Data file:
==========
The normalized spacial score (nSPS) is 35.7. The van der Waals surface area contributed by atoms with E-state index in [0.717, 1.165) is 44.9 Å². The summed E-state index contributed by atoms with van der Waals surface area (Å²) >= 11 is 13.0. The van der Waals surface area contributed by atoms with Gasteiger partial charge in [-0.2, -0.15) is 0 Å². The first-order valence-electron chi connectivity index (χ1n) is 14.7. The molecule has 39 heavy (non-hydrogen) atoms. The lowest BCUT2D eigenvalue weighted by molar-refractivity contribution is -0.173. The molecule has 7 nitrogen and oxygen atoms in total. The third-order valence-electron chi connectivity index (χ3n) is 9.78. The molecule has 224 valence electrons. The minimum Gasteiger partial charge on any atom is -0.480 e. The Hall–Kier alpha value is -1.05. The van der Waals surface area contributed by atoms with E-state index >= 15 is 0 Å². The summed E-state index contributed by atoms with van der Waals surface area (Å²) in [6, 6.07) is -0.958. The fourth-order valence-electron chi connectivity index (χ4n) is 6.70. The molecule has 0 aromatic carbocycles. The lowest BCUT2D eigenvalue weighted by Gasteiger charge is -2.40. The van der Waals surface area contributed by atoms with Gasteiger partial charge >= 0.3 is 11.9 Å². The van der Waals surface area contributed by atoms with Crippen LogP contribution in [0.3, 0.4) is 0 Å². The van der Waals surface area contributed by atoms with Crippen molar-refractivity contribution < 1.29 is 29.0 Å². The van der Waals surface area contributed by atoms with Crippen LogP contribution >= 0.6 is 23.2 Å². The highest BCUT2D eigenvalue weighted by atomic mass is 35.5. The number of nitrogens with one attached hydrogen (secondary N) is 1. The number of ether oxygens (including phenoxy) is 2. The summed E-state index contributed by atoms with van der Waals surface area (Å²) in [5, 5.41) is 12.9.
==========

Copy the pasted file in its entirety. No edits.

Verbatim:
The normalized spacial score (nSPS) is 35.7. The van der Waals surface area contributed by atoms with E-state index in [0.717, 1.165) is 44.9 Å². The summed E-state index contributed by atoms with van der Waals surface area (Å²) >= 11 is 13.0. The van der Waals surface area contributed by atoms with Gasteiger partial charge in [-0.2, -0.15) is 0 Å². The first-order valence-electron chi connectivity index (χ1n) is 14.7. The molecule has 39 heavy (non-hydrogen) atoms. The lowest BCUT2D eigenvalue weighted by molar-refractivity contribution is -0.173. The molecule has 7 nitrogen and oxygen atoms in total. The third-order valence-electron chi connectivity index (χ3n) is 9.78. The molecule has 224 valence electrons. The minimum Gasteiger partial charge on any atom is -0.480 e. The Hall–Kier alpha value is -1.05. The van der Waals surface area contributed by atoms with E-state index >= 15 is 0 Å². The summed E-state index contributed by atoms with van der Waals surface area (Å²) in [6, 6.07) is -0.958. The fourth-order valence-electron chi connectivity index (χ4n) is 6.70. The molecule has 0 aromatic carbocycles. The lowest BCUT2D eigenvalue weighted by Gasteiger charge is -2.40. The van der Waals surface area contributed by atoms with Gasteiger partial charge >= 0.3 is 11.9 Å². The van der Waals surface area contributed by atoms with Crippen LogP contribution in [0.3, 0.4) is 0 Å². The van der Waals surface area contributed by atoms with Crippen molar-refractivity contribution < 1.29 is 29.0 Å². The van der Waals surface area contributed by atoms with Crippen LogP contribution >= 0.6 is 23.2 Å². The highest BCUT2D eigenvalue weighted by atomic mass is 35.5. The number of nitrogens with one attached hydrogen (secondary N) is 1. The number of ether oxygens (including phenoxy) is 2. The summed E-state index contributed by atoms with van der Waals surface area (Å²) in [5, 5.41) is 12.9.